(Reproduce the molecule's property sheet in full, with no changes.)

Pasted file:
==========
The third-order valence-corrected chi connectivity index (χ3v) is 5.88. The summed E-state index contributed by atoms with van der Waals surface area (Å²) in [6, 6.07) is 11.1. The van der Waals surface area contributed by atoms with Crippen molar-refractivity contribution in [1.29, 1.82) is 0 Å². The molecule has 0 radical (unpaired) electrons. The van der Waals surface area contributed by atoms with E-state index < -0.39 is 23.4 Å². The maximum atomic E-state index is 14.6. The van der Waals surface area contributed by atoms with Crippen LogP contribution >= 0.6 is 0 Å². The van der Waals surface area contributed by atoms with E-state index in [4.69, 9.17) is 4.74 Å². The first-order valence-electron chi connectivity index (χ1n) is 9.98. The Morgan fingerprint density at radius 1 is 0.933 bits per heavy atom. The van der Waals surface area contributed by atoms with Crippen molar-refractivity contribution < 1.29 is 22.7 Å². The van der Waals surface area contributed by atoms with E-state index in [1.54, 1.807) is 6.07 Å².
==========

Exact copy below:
The third-order valence-corrected chi connectivity index (χ3v) is 5.88. The summed E-state index contributed by atoms with van der Waals surface area (Å²) in [6, 6.07) is 11.1. The van der Waals surface area contributed by atoms with Crippen molar-refractivity contribution in [1.29, 1.82) is 0 Å². The molecule has 0 radical (unpaired) electrons. The van der Waals surface area contributed by atoms with E-state index < -0.39 is 23.4 Å². The maximum atomic E-state index is 14.6. The van der Waals surface area contributed by atoms with Crippen LogP contribution >= 0.6 is 0 Å². The van der Waals surface area contributed by atoms with E-state index in [4.69, 9.17) is 4.74 Å². The first-order valence-electron chi connectivity index (χ1n) is 9.98. The Morgan fingerprint density at radius 1 is 0.933 bits per heavy atom. The van der Waals surface area contributed by atoms with Crippen molar-refractivity contribution < 1.29 is 22.7 Å². The van der Waals surface area contributed by atoms with E-state index in [1.54, 1.807) is 6.07 Å².